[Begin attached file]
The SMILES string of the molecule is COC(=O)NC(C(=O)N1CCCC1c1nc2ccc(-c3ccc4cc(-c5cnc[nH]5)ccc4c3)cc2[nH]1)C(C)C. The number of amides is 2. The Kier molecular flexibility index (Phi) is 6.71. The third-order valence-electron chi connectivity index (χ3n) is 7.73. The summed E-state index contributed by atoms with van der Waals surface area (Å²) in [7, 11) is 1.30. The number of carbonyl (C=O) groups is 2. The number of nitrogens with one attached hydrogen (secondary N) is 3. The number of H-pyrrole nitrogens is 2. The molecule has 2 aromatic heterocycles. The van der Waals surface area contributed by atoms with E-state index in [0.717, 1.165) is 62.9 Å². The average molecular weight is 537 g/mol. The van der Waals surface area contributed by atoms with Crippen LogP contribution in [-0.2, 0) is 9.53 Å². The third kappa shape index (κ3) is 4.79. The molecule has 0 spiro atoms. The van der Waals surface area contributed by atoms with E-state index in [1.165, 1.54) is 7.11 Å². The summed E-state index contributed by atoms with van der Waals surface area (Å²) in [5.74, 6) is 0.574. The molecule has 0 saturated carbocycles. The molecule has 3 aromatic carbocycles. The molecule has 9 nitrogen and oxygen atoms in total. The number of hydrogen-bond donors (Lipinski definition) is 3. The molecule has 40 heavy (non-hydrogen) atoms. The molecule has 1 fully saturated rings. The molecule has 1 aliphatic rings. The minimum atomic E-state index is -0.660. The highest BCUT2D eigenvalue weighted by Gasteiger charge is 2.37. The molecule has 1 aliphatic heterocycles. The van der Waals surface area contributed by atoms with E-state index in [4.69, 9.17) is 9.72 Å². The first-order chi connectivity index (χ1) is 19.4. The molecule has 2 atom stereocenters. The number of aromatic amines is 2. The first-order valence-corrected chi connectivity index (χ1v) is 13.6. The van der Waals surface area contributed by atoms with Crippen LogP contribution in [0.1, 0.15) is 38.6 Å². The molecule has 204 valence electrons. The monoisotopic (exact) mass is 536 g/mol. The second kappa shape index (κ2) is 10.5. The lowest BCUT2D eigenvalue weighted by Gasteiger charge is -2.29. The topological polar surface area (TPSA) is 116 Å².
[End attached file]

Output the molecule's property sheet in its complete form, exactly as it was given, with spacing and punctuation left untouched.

The SMILES string of the molecule is COC(=O)NC(C(=O)N1CCCC1c1nc2ccc(-c3ccc4cc(-c5cnc[nH]5)ccc4c3)cc2[nH]1)C(C)C. The number of amides is 2. The Kier molecular flexibility index (Phi) is 6.71. The third-order valence-electron chi connectivity index (χ3n) is 7.73. The summed E-state index contributed by atoms with van der Waals surface area (Å²) in [7, 11) is 1.30. The number of carbonyl (C=O) groups is 2. The number of nitrogens with one attached hydrogen (secondary N) is 3. The number of H-pyrrole nitrogens is 2. The molecule has 2 aromatic heterocycles. The van der Waals surface area contributed by atoms with E-state index in [0.717, 1.165) is 62.9 Å². The average molecular weight is 537 g/mol. The van der Waals surface area contributed by atoms with Crippen LogP contribution in [-0.2, 0) is 9.53 Å². The third kappa shape index (κ3) is 4.79. The molecule has 0 spiro atoms. The van der Waals surface area contributed by atoms with E-state index in [1.165, 1.54) is 7.11 Å². The summed E-state index contributed by atoms with van der Waals surface area (Å²) in [5.74, 6) is 0.574. The molecule has 0 saturated carbocycles. The molecule has 3 aromatic carbocycles. The molecule has 9 nitrogen and oxygen atoms in total. The number of hydrogen-bond donors (Lipinski definition) is 3. The molecule has 40 heavy (non-hydrogen) atoms. The molecule has 1 fully saturated rings. The molecule has 1 aliphatic rings. The minimum atomic E-state index is -0.660. The highest BCUT2D eigenvalue weighted by Gasteiger charge is 2.37. The molecule has 1 aliphatic heterocycles. The van der Waals surface area contributed by atoms with E-state index in [4.69, 9.17) is 9.72 Å². The first-order chi connectivity index (χ1) is 19.4. The molecule has 2 atom stereocenters. The number of aromatic amines is 2. The first-order valence-corrected chi connectivity index (χ1v) is 13.6. The van der Waals surface area contributed by atoms with Crippen LogP contribution in [0.1, 0.15) is 38.6 Å². The molecule has 204 valence electrons. The monoisotopic (exact) mass is 536 g/mol. The second kappa shape index (κ2) is 10.5. The lowest BCUT2D eigenvalue weighted by Gasteiger charge is -2.29. The topological polar surface area (TPSA) is 116 Å².